Economics and the mid-life crisis have much in common: Both dwell on foregone opportunities

C'est la vie; c'est la guerre; c'est la pomme de terre . . . . . . . . . . . . . email: jpalmer at uwo dot ca

. . . . . . . . . . .Richard Posner should be awarded the next Nobel Prize in Economics . . . . . . . . . . . .

Thursday, January 06, 2005

How Can the Yankees Afford Those High Salaries?

Even asking this question in this manner means the student is likely (though not certain -- see below) to fail my course in The Economics of Sports. The reason is that when most of us think of how can we afford to buy a big-screen tv, we think of how much money do we have and how much can we borrow?

But for a business, in addition to those questions, it is important to ask, how much more will it cost me to sign Player X and how much more will signing that player yield in additional revenues. (and then do a comparison with Players Y and Z). The decision on whether to sign a big-name big-salary player is usually an incremental, forward-looking decision about expected additional costs and additional revenues and has little or nothing to do with the net worth of the team or its owner; and from a profit- or wealth-maximizing perspective, it has nothing to do with how much the team is already worth or is already earning without that player. I.e., it has nothing to do with what the team can "afford".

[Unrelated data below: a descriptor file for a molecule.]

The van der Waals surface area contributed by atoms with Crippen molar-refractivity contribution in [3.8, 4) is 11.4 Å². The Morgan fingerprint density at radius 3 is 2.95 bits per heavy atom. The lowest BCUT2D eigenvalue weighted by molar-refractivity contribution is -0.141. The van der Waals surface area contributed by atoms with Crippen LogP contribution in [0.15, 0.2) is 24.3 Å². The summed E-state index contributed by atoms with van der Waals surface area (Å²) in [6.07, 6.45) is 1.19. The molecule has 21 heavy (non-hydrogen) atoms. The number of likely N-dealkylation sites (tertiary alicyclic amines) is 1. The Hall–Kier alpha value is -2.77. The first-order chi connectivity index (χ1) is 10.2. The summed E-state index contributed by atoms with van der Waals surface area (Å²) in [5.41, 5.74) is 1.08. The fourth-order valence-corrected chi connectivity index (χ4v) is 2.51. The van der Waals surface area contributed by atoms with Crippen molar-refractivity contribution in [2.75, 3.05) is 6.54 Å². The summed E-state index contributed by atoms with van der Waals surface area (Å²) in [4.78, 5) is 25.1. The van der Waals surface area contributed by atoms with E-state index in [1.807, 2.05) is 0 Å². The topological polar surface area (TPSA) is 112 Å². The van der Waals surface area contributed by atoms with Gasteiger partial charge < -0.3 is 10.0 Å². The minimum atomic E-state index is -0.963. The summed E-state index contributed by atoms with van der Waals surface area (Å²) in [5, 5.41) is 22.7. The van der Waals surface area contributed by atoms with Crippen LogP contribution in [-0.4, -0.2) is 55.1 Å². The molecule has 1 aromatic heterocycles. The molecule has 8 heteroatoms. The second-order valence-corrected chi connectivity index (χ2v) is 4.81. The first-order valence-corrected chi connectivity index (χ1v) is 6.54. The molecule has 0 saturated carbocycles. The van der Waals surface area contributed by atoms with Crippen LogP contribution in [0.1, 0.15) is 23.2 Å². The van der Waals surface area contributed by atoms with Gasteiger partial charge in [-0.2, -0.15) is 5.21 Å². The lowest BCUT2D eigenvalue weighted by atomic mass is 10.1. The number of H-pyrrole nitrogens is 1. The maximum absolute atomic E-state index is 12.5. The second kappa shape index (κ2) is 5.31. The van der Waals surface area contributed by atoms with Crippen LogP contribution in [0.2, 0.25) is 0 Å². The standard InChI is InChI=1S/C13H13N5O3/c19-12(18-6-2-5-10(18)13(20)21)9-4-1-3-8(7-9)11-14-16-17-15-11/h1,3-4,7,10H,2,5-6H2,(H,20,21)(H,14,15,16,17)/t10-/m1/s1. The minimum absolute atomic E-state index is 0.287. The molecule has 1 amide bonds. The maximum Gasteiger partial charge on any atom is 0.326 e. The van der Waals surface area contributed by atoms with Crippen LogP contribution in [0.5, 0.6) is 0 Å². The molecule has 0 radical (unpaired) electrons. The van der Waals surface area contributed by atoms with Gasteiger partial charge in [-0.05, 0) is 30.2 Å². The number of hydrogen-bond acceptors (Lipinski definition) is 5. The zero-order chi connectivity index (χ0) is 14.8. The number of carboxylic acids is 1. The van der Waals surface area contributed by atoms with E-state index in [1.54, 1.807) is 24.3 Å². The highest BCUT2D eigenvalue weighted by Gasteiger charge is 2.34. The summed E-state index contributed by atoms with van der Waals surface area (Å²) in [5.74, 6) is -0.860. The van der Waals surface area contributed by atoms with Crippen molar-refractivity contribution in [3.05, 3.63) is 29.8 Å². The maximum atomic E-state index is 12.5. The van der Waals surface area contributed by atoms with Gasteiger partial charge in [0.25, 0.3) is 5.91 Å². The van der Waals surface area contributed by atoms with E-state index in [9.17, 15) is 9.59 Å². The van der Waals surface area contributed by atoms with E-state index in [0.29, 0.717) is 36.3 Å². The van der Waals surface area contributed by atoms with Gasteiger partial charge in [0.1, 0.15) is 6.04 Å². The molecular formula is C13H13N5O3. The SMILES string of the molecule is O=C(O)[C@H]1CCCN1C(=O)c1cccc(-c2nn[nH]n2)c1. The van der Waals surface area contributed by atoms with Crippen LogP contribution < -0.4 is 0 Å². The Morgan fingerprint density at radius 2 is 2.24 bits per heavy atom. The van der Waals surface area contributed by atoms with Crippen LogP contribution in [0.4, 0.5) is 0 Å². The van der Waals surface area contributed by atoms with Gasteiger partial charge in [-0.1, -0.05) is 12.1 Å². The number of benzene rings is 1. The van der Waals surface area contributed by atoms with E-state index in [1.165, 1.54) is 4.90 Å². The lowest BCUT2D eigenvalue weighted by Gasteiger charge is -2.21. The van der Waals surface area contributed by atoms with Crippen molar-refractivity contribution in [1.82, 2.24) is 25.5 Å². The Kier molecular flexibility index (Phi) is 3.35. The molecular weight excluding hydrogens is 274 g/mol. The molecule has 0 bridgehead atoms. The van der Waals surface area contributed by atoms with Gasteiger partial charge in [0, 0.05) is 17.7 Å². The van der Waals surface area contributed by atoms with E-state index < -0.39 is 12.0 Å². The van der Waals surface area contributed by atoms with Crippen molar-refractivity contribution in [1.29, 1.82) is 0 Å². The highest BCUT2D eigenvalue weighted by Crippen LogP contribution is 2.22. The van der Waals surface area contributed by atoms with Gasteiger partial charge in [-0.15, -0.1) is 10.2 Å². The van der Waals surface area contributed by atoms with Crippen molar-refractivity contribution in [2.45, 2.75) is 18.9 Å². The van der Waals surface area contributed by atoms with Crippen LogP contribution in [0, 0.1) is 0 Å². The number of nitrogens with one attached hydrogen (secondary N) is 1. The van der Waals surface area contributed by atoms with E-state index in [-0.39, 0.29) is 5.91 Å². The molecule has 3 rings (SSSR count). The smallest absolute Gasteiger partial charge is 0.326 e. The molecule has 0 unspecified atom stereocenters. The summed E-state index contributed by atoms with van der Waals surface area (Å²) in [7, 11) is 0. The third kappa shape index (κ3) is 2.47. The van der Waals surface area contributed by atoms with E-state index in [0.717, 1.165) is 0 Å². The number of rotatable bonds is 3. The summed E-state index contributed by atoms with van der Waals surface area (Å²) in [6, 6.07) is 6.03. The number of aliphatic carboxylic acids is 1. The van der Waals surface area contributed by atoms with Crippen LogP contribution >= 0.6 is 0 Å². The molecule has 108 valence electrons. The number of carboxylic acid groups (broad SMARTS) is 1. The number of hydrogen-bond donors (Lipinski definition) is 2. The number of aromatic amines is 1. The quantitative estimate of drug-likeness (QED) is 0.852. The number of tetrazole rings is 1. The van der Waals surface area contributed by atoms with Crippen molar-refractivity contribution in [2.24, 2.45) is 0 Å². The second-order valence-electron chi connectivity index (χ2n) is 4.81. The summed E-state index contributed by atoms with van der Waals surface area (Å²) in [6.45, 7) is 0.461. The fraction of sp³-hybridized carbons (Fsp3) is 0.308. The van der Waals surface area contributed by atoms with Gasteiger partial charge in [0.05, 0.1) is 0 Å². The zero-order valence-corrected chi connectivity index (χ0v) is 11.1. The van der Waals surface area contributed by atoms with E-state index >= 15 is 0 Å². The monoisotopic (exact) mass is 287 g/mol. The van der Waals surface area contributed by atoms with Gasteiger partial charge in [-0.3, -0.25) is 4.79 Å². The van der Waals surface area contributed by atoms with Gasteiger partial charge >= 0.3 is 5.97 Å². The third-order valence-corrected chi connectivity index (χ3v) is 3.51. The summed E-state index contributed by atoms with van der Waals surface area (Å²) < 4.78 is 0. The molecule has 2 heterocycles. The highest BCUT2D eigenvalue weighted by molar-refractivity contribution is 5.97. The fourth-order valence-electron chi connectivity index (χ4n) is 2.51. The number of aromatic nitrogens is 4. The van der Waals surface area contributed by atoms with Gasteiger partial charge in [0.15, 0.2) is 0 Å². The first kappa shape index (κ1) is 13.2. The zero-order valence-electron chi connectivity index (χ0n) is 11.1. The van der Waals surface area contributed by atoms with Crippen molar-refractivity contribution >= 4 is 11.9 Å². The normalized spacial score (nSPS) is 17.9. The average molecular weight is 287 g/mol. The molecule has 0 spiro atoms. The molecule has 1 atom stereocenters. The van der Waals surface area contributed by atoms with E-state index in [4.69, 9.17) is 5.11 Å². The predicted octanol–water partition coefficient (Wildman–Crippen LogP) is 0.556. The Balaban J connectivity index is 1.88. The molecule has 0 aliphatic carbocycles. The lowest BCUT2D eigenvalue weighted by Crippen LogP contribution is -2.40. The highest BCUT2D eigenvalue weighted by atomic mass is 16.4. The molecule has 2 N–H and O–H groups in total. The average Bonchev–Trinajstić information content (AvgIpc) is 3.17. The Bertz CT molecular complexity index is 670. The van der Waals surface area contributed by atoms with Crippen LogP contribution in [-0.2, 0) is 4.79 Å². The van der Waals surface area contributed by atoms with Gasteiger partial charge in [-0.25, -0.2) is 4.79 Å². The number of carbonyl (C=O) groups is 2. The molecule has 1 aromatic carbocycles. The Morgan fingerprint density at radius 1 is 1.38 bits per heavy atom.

The team could be earning ten quadzillion dollars a year, but if signing that player will add to the team's profits, then (from a profit and wealth-maximizing perspective) the team should sign that player. And if the team is losing ten quadzillion dollars a year [please let me know who lent them so much money so I can borrow some, too!], they can reduce their losses if signing Player X will add more to their net profits (or subtract the most from their net losses) than signing Player Y.

According to this article in the NYTimes, the Yankees are losing money by signing big name players. Overall, even if you believe their numbers, that might not be a bad strategy if it means their ancillary operations (e.g. YES cable network) make even bigger gains. Another possibility might be that it is a good consumption purchase by a team owner who is willing to sacrifice profits in order to purchase the utility of winning games -- an owner who might rather sniff the jocks of winners than losers.

"It's an effort to keep the Yankees, always, as by far the premier brand," Ozanian said. "But a lot of what Steinbrenner does is not to maximize profit, it's to win."
In other words, it might be a mistake to push our profit-maximization models too hard when analyzing the economics of professional sports when owners are spending money on consumption as well as on investment.

And if the student says "afford" refers to the consumption aspect of team ownership, s/he probably would not fail, especially if the answer included references to the capital market.
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